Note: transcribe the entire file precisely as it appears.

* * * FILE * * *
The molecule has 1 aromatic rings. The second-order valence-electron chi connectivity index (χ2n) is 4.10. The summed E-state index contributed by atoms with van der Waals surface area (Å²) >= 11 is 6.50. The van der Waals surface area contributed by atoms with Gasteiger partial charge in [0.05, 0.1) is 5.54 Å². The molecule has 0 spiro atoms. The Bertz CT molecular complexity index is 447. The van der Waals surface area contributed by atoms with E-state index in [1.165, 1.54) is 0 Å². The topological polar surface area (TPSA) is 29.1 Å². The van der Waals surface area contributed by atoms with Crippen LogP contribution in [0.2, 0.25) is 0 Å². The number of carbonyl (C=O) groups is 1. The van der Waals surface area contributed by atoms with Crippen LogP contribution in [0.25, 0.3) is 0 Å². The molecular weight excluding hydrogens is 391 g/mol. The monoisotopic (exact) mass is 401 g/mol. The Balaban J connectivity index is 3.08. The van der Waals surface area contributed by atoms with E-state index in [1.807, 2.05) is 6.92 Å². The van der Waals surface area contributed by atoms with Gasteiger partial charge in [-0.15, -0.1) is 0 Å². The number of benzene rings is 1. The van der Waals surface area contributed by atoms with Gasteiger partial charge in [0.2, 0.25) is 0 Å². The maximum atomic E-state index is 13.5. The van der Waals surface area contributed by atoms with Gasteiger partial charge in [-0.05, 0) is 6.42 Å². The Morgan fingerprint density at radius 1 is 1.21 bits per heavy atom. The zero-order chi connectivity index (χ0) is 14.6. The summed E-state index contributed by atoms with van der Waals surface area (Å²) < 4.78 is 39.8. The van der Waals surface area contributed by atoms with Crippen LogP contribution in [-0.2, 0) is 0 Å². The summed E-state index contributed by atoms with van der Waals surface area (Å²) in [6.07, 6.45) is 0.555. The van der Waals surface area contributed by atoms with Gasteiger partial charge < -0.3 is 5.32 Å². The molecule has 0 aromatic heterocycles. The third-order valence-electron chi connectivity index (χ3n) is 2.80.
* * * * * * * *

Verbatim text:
The molecule has 1 aromatic rings. The second-order valence-electron chi connectivity index (χ2n) is 4.10. The summed E-state index contributed by atoms with van der Waals surface area (Å²) >= 11 is 6.50. The van der Waals surface area contributed by atoms with Gasteiger partial charge in [0.05, 0.1) is 5.54 Å². The molecule has 0 spiro atoms. The Bertz CT molecular complexity index is 447. The van der Waals surface area contributed by atoms with E-state index in [1.165, 1.54) is 0 Å². The topological polar surface area (TPSA) is 29.1 Å². The van der Waals surface area contributed by atoms with Crippen LogP contribution in [0.2, 0.25) is 0 Å². The number of carbonyl (C=O) groups is 1. The van der Waals surface area contributed by atoms with Crippen LogP contribution in [0.25, 0.3) is 0 Å². The molecular weight excluding hydrogens is 391 g/mol. The monoisotopic (exact) mass is 401 g/mol. The Balaban J connectivity index is 3.08. The van der Waals surface area contributed by atoms with E-state index in [1.807, 2.05) is 6.92 Å². The van der Waals surface area contributed by atoms with Gasteiger partial charge in [-0.15, -0.1) is 0 Å². The number of benzene rings is 1. The van der Waals surface area contributed by atoms with Gasteiger partial charge in [0.2, 0.25) is 0 Å². The maximum atomic E-state index is 13.5. The van der Waals surface area contributed by atoms with Gasteiger partial charge in [-0.05, 0) is 6.42 Å². The Morgan fingerprint density at radius 1 is 1.21 bits per heavy atom. The zero-order chi connectivity index (χ0) is 14.6. The summed E-state index contributed by atoms with van der Waals surface area (Å²) < 4.78 is 39.8. The van der Waals surface area contributed by atoms with Crippen LogP contribution in [-0.2, 0) is 0 Å². The summed E-state index contributed by atoms with van der Waals surface area (Å²) in [6.07, 6.45) is 0.555. The van der Waals surface area contributed by atoms with Gasteiger partial charge < -0.3 is 5.32 Å². The molecule has 0 aromatic heterocycles. The third-order valence-electron chi connectivity index (χ3n) is 2.80.